Gastrointestinal disease is common in pet ferrets and is frequently accompanied by weight loss and wasting. Unique anatomy
and physiology, including rapid gastrointestinal transit time and short, simple gastrointestinal tract makes the ferret predisposed
to gastrointestinal disease. Ferrets are used as laboratory model for a number of human disorders involving the gastrointestinal
tract, including gastric and intestinal ulcers, gastric carcinoma and helicobacter gastritis.1 Etiologies are many, can be multi-factorial, and can include foreign body-related disease, bacteria, virus, neoplasia, inflammatory
conditions, stress and dietary change. Gastrointestinal disease, in particular diarrhea, can be secondary to the stress of
other primary non-GI related diseases. Some practitioners report improvement in some refractory cases with diet modification,
which suggests dietary allergen or intolerance. A thorough work up is critical for distinction between etiologies typically
producing similar clinical signs and symptoms.1,2
Specific Gastrointestinal Diseases in the Ferret
It is beyond the scope of these proceedings to describe all causes of diarrhea in ferrets in detail. A list of both documented
and anecdotally reported contributors are listed in Table 1. Keep in mind that many cases involve more than one disease process
and can be complicated by psychologic stress. Therefore, ANY disease process could contribute to diarrhea in the ferret.
Table 1. Diseases producing intermittent or chronic diarrhea in ferrets.
Working Up Gastrointestinal Disease in the Ferret
Working Up Gastrointestinal Disease: the History and Physical Examination
While working up gastrointestinal disease in ferrets is seldom straight forward, careful attention to history and signalment
may reveal some important patterns. Ferrets under one year of age are more prone to foreign body ingestion, coccidia and proliferative
colitis, while coronavirus and Helicobacter mustelae typically affect older ferrets.1,2 Diarrhea occurring soon after introduction of a new ferret into the household could suggest an infectious etiology, such
as coronavirus, coccidia or possibly giardia. Infectious agents such as Lawsonia and Mycobacteria, however, tend to affect
only a few members of a group.1,2
Diarrhea occurring soon after an unusual event such as travel, veterinary visit, change in social structure (addition or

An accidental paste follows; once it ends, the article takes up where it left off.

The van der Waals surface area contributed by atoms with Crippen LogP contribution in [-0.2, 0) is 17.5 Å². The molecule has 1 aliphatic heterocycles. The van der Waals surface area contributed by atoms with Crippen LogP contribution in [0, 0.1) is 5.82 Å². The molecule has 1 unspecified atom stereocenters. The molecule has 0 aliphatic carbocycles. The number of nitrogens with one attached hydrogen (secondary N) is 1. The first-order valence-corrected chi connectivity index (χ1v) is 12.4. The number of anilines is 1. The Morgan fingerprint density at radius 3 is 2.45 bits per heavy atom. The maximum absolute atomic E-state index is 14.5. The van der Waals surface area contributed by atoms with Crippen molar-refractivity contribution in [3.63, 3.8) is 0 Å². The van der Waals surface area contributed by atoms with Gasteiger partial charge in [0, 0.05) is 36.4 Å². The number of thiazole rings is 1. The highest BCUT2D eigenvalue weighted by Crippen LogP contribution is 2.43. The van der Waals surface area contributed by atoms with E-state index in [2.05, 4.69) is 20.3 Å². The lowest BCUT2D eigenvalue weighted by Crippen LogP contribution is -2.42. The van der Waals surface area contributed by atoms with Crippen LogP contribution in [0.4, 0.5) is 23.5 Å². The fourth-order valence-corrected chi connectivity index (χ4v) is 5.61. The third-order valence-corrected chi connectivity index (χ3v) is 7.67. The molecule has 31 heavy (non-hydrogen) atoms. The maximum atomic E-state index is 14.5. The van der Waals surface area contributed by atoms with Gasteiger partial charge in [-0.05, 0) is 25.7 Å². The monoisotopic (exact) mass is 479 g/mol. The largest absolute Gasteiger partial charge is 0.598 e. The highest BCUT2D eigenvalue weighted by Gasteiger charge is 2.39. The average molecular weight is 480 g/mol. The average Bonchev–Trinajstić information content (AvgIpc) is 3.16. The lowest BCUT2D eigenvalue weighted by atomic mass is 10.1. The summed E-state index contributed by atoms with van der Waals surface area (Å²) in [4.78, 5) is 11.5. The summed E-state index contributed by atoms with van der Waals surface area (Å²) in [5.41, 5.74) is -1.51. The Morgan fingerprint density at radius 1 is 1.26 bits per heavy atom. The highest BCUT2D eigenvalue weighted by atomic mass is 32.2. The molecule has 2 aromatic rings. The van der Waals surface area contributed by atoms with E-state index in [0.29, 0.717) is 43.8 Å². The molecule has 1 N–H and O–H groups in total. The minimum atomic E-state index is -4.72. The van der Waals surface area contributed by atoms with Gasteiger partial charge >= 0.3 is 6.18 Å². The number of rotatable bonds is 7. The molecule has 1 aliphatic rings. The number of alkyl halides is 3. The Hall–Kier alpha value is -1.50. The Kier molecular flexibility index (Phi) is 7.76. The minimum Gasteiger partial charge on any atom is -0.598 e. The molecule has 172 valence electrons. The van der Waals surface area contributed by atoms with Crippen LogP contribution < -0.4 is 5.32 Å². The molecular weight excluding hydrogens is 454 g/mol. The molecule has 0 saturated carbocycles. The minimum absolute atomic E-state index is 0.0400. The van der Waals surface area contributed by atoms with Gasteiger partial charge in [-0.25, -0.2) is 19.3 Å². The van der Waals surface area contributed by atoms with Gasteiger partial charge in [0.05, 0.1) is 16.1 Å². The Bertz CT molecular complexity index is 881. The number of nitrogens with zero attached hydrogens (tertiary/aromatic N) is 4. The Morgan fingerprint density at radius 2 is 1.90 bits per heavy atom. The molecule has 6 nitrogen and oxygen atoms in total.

loss of a social companion) or normal routine may reflect stress and not underlying disease.
While some assumptions can be made based on clinical signs and history, it is impossible to diagnosis specific gastrointestinal
disease based on observations such as the color and character of diarrhea. In other words, "green slime" does not always
equal epizootic catarrhal enteritis (ECE), and making such an assumption can delay proper diagnosis and treatment.
Working Up Gastrointestinal Disease: Clinical Pathology
Considering the numerous etiologies of ferret gastrointestinal disease, workup must be thorough. Complete blood count (CBC)
and chemistry panel are non-specific but can provide clues to diagnosis and help evaluate overall patient condition. In many
cases, biochemical changes simply reflect patient dehydration, anorexia and wasting. Anemia can occur from chronic inflammation
and/or blood loss.
Routine culture and sensitivity can help identify primary or secondary bacterial pathogens. Helicobacter mustelae is a common pathogen of ferrets, but cannot be identified on routine culture. Biopsy and histopathology of gastric samples,
and/or PCR of gastric, colonic and/or mouth swabs provide a more specific diagnosis. As Helicobacter mustelae is thought to be present in nearly all ferrets, and apparently does not always produce disease, the most useful application
of PCR may be to monitor response to therapy and detect reinfection. 4
Working Up Gastrointestinal Disease: Radiography and Ultrasound
Radiography can be useful in the diagnosis of gastrointestinal disease. Abnormal gas patterns can suggest foreign body obstruction
or enteritis. Survey radiographs can often reveal evidence of GI masses or thickened bowel loops. Contrast media have been
used to evaluate the gastrointestinal tract. A recent study on results of the use of barium sulfate, 8-13 ml/kg, indicated
that small intestinal transit time was less than 2 hours. Visualization of the barium-filled small bowel was optimal at 20
and 40 minutes post barium administration. Small bowel loops in these normal ferrets did not exceed 5-7 mm in width. The
use of ketamine and diazepam to facilitate radiography did not significantly slow GI transit time in these ferrets.24